How to Photograph Flowers


Photographing flowers is a lot like photographing lions playfully pouncing on one another except completely different.  You have plenty of time to compose your photograph because the flower is not going to uproot itself and walk away at any second.  And if it does be sure to get a photo of that, otherwise you’re a terrible photographer.  Flower photography is not only beautiful it’s also a great way to really work on your photography technique and try some things out with DOF (depth of field… or either blurring or keeping in focus the background) that maybe you wouldn’t think to try otherwise.

What type of lighting?

Let’s keep things simple.  You could use a flash if you’d like but I have found that a traditional on camera flash creates a pretty harsh and unnatural light on the flower and sometimes blows out the highlights so we are going to talk about natural lighting.  Most of the time the natural light will be more than enough and you’ll find that photographing on overcast days actually creates more beautiful flower pictures because the detail is preserved while there are no big shadow or highlight issues.  Now if your just shooting flowers as part of a composition of a larger landscape picture a clear blue sky may be ideal.

If you really love flower photography then I’d recommend you invest about $100 into a quality reflector like the Westcott Photo Basics 304 5-in-1 Reflector Kit because it’s versatile and will help every facet of your photography.  If your unsure how it works don’t worry, it’s pretty straight forward.  You can direct the reflector at the flower of your choice and redirect some sunlight right onto the flower.  The nice thing about this approach is that you can see the effects of the reflection right away as opposed to using your camera flash and only being able to see the results after you’ve snapped the shot.  If your really feeling creative you can take the reflector cover and hold it behind the flower giving yourself a black background and isolating the beautiful bright colors of the flower for a great contrast.

ISO: 200 Aperture: f/7.1 Shutter Speed: 1/80

What Camera Settings?

Photographing flowers in manual mode is a great idea.  If you’re not real familiar with the manual mode on your camera this is a great no pressure way to learn.  If your shooting hand-held the general rule of thumb is to set your shutter speed to a stop faster than the length of your lens (if your shooting with a 50mm lens then set your shutter speed to 1/50 of a second).  If you’re using a tripod then you can set a slower shutter speed and use a remote to trigger the shutter so your potato wedge finger doesn’t shake the camera.  The photo of the orange flower at the top of the post was taken with an aperture of 6.3 while the pinkish/purple flower was shot at f7.1.  So why the big difference in depth of field?  The first shot (with the orange flower) was zoomed in to about 85mm so the incremental decrease (widening of) of the aperture gave a blurrier (bokeh) background.  Long story short, if you’d like better bokeh (blurred background) then try zooming in while opening (lower number) your aperture.  If you have a very fast lens (a lens that has a low f-number) then you can get even better bokeh by shooting the flower at an aperture of f2.8ish.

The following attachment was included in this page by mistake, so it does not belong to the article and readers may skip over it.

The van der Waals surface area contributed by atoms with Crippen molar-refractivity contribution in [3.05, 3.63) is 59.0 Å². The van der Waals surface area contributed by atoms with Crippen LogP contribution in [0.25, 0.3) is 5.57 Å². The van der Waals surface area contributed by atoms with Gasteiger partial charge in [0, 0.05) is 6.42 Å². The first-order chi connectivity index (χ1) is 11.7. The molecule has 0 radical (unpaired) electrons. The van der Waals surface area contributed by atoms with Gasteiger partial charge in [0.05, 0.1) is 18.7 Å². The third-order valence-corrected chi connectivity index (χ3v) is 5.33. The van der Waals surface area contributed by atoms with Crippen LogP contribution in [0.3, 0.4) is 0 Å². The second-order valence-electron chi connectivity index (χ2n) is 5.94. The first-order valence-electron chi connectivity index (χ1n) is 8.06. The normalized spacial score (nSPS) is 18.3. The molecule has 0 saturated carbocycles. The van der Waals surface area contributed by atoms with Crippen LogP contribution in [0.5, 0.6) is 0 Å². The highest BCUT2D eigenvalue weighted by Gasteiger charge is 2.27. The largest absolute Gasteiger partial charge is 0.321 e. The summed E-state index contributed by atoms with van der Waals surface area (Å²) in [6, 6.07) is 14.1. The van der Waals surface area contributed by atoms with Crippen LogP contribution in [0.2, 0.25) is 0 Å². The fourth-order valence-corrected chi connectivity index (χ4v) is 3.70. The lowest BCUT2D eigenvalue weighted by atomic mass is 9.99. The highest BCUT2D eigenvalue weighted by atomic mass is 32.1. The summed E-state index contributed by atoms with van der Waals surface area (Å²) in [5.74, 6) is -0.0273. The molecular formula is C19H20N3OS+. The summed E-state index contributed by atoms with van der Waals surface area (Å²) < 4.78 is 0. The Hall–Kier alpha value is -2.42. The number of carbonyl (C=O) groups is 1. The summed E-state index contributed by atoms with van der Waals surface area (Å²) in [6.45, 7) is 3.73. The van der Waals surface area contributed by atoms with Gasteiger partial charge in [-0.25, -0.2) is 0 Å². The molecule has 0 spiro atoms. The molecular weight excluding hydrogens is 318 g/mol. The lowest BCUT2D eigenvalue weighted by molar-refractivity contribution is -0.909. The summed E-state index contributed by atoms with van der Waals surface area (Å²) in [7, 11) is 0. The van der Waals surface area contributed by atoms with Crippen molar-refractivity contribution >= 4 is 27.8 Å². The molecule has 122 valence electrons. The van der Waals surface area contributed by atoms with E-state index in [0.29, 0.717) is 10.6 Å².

More Advanced Photographers

What’s that?  Child’s play you say?  Well Peter Parker (Get it?  From Spider-man… he was a photographer) buckle up because here are some more advanced tips.  If you really want to get a sharp close up images then use a macro lens or close-up attachment to really fill the frame with your precious flowers.  Generally a focal length longer than 70mm is ideal (100mm would be perfect).  Now once you’ve slapped your macro lens on turn off auto focus and use manual focus so you can get an even sharper image and more control.

Final Tips

  • Use a spray bottle with water to give the illusion of morning dew or recent rain
  • Shoot a flower with the sun behind it so it’s almost see through
  • Shoot a flower from beneath it for a change of perspective
  • Don’t be afraid to cut unwanted weeds away from the flower for better composition
  • Set your camera to exposure bracketing so you get the best photo (back-lighting of flowers can trick your light meter)

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6 replies on “How to Photograph Flowers”
  1. says: Becky

    Good advice, John, and I like that the camera data is included. It helps to see what settings create what kind of photo.

    1. says: j0hnnyb1

      Thanks, I’m going to include it more often. I like when I’m reading about new ideas on the web or in a book and all that information is there as well.

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